Toronto's Animation Studios

By Caroline Gdyczynski

 

“Toronto produces good hockey players and good animators,” says George Elliott, the creative head of Elliott Animation Studios in Toronto. As an independent studio owner, Elliott is swept up in Toronto’s very avid animation scene.

The cities most recent economic profile places Information and Communications Technology in Toronto as the best in Canada and third within North America. According to Statistics Canada Ontario led the growth in this sector with $1.4 billion increases.

animation Illustration by Dila Velazquez

 “It seems that there is more work than ever right now, especially in the last three to four years, and a lot of it has to do with technological advancements,” says Dejan Brujic, an animator for Elliott Animation Studios.

One of the most significant developments is Maya, an Oscar winning Canadian software program developed by Alias| Wavefront. A statement from the company credits Maya as the world's leading professional 3-D animation and effects package for the film, broadcast, video, game development, 3-D web and location-based entertainment markets. In 2003 Alias|Wavefront won an Oscar for Scientific and Technical Achievement for Maya.

Kevin Tureski, the director of product development, accepted the award on behalf of the company. “It was a very proud moment because some of the individuals who worked on Maya, have spent the better part of their professional lives trying to advance the state of the art.
Maya has just celebrated its 10th anniversary as the leading software of choice for bringing 3-D magic to the movies according to Autodesk, which purchased Alias|Wavefront in 2005. “Our goal in releasing Maya was looking to the next generation of animation systems; which, required very specific capabilities that no other software had,” says Tureski.

“One of the great things about Toronto is that we’ve got a rich environment, where we have a lot of really great animation studios and schools,” says Tureski.

Elliott Animation Studios, an independent company, has experience success in children’s television series. “We do a lot of series animation work in Canada, and that teaches animators to be good and fast. It’s a very intense and effective training ground,” says Elliott.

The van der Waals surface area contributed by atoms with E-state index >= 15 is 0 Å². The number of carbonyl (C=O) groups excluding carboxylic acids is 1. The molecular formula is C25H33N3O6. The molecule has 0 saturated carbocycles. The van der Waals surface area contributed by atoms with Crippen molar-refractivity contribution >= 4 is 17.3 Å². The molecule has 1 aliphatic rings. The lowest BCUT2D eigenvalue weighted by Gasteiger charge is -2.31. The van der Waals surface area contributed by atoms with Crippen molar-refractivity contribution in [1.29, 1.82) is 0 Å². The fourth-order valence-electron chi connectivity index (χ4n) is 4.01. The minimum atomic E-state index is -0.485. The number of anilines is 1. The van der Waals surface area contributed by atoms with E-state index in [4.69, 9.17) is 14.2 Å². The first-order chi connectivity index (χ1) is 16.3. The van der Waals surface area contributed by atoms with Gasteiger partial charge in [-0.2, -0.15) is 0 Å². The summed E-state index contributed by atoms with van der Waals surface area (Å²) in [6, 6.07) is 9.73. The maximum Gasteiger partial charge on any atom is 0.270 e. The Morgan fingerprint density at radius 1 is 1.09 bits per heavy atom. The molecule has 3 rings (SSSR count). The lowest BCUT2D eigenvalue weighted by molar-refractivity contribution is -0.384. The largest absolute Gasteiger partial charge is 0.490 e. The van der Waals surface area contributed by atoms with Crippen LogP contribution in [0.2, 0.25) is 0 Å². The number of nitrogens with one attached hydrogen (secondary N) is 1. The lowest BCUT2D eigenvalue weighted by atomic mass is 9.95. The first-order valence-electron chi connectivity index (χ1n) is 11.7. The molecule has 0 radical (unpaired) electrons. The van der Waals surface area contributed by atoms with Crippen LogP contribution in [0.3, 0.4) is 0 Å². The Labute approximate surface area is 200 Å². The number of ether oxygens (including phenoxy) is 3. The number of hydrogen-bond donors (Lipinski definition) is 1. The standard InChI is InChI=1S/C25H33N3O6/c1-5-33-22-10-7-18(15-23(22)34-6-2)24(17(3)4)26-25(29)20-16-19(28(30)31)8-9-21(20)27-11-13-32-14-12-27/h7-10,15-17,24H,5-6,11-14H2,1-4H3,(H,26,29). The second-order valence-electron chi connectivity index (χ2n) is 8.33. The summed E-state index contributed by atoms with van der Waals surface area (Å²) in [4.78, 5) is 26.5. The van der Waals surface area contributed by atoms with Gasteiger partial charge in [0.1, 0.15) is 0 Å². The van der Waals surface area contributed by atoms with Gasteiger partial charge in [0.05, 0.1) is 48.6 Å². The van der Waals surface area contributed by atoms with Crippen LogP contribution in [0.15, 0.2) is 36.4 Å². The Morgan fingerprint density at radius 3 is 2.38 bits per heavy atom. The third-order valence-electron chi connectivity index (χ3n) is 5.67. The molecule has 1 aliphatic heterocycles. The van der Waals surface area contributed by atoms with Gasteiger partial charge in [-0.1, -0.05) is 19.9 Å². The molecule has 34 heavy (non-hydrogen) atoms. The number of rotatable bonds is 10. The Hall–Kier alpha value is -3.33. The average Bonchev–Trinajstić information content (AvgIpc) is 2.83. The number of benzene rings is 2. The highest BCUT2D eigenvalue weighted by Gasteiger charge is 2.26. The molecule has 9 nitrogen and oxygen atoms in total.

The work produced by the studio includes children’s television shows such as Backyardigans, Sitting Ducks, Total Drama Island, and  Zixx-Level One. These productions are often internationally co-produced for channels such as the Cartoon Network, Nelvana, Nickelodeon, and YTV. The ratings of each of these channels are among the top youth networks in Canada and the world.

As with any industry, competition plays a leading role in regards to how successful one can be. According to Elliott, Toronto is competing on a global scale, as almost every country has developed an animation industry. “ We are all competing for the same jobs,” says Elliott. “A client is always looking for the lowest bid, but that doesn’t mean that they will get the best quality.” This has been the case especially with Asian territories says Elliott. “These countries are fighting to get projects based on lower labour rates,” he said.

Reasons for Toronto’s success in the industry include the fact that Canadian and American culture is very similar. “We speak the same language and have many of the same cultural references. This type of understanding goes a long way in a creative industry,” says Elliott. “We also work in similar time zones to American producers, which makes it easier than working with a company located on the other side of the world.” In the end, reputation plays a large role when it comes to getting the job.

There is no doubt that Toronto’s reputation keeps the animation industry alive and moving into the future. “Toronto has a very big part to play in the on-going development of software for computer animation and production,” says Tureski.  “I look forward to our future success.” 

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